While most American Idol fans gathered around their television sets to watch the show two weeks ago, a select two dozen were busy practicing for their own auditions.
EU Idol, sponsored by the campus International Justice Mission chapter, attracted about a dozen contestants for both audition nights. Even with the good turn-out, IJM leaders decided to hold a final audition on February 19. “We want to make sure everyone gets a chance,” said sophomore Mallory Mussler, IJM president. “There’re a lot of talented people that we’ve never seen before.”
Contestants formed a single file line in Gough Hall for a turn to show the three judges their best. Each student filled out a form for the judges to preview, and answered a few informal questions upon entering, including, “Why do you want to be the EU Idol?”
Like the television show, EU Idol auditions were quick, without music and followed by feedback from a panel of three. It was the club’s intention to keep most of the comments encouraging.
“We try to cut out the Simon part of it,” Mussler said just prior to the second set of auditions.
Classmate and vice president Grace Nucifore agreed.
“It’s not too harsh; we have three Paulas,” she said of first-year judges Megan Faulkner, Molly Sullivan and Kara Shelly. Unbeknownst to both Nucifore and Mussler, they were about to find out otherwise.
By the end of the second night, Shelly had been nicknamed “Simon.”
“She was harsh,” said first-year contestant Monique White. Other contestants were heard complaining to one another about Shelly’s criticism as well. Yet in the spirit of Simon, this did not move Shelly. “You’re going to be honest,” she said. “I wasn’t being rude.”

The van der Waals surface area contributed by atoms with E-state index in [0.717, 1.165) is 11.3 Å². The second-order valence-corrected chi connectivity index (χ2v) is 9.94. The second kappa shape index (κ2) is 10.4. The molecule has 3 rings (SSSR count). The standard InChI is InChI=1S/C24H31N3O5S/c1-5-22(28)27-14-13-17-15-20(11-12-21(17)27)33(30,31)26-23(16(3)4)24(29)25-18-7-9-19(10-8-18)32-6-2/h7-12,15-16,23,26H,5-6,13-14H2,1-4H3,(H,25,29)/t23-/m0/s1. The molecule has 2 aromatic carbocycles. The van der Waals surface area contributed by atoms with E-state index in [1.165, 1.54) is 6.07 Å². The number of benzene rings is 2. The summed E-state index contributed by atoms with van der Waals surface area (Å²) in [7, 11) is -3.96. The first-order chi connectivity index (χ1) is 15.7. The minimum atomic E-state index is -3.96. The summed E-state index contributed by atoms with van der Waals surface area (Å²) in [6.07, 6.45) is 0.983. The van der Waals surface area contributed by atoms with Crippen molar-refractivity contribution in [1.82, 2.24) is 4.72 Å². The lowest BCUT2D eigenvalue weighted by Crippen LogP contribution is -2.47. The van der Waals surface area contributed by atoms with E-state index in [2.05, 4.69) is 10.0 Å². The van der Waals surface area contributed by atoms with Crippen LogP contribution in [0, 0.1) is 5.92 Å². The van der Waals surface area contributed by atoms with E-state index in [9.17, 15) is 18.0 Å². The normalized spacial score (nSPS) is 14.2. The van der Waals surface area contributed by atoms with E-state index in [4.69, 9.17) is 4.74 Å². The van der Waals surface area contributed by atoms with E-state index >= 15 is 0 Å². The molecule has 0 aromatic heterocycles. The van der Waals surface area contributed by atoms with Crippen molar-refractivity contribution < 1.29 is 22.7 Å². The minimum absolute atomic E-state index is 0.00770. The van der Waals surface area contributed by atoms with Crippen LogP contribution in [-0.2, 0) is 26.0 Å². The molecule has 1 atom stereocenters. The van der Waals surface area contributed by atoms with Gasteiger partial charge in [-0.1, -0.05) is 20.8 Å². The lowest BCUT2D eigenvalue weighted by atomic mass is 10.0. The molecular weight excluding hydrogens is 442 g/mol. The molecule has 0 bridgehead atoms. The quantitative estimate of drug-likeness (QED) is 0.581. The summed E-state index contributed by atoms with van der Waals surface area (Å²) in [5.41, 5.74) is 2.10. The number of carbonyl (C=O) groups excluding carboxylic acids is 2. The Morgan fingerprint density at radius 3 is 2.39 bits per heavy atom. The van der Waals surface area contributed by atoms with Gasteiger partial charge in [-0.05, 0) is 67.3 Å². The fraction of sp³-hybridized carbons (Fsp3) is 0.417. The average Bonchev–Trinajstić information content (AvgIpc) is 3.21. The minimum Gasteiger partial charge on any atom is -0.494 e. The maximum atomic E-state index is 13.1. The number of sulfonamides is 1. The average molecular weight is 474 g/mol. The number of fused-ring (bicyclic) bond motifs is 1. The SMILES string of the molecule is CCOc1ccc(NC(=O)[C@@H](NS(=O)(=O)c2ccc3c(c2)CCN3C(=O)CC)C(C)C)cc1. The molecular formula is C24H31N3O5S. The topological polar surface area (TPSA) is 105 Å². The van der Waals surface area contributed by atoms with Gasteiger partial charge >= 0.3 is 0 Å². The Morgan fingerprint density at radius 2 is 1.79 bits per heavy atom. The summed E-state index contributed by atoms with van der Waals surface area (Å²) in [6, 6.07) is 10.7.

Shelly’s criticism did not come without an appreciation for the effort.”I think it takes guts to put yourself out there in front of people that are going to judge you for real,” Shelly said. For this, IJM considered Shelly to be a valuable asset to the panel.
“Kara is very musically inclined,” Mussler said. “She’s good at explaining what she means.” Shelly grew up in a home where her mother hosted piano lessons; she credits her critical ear for music to this early exposure. The other two judges, Faulkner and Sullivan, had no such background but did not feel hindered in their judgments.
“It’s not really hard to figure out what sounds good and what doesn’t,” Faulkner said.
While all three judges claimed to have witnessed a good variety of styles and vocal talent, some of the performances received a resounding no. Sophomore Peter Macari began his audition by screeching the National Anthem. He stopped part-way through the first verse to “start over” and use his Turning Point voice to sing In the Still of the Night.
“I watch the show and I see how bad some people are,” Macari said. “I just wanted to make fun of it.” Other performances had no serious side at all.
One of these was a duet by White and classmate Melissa Thomas.
According to White, the girls dressed in “crazy clothing,” prayed out loud and anointed the judges with hairspray before singing I’ll Make Love to You by Boyz 2 Men.
The number, White said, was fashioned after many of the show’s goofy auditions “like the one girl that said God had sent her to be the American Idol.”
Besides giving the judges a good laugh, White said their purpose was to “be the funny act so that there wouldn’t be anybody being kicked off who was actually good.”
After reviewing video tapes of the recorded auditions, the club will choose which students get to move on to the next round, and mail out notifications to all contestants.
The last round of EU Idol will take place in the Dining Commons at the end of March, with a maximum of 15 finalists who will appear before a panel of music majors.
Proceeds from the small admission fee will go to the IJM headquarters. While IJM hopes to raise a lot of money, they also want to give students a good time-one just as fun as the auditions.
“It was an entertaining evening, that’s for sure,” Faulkner said.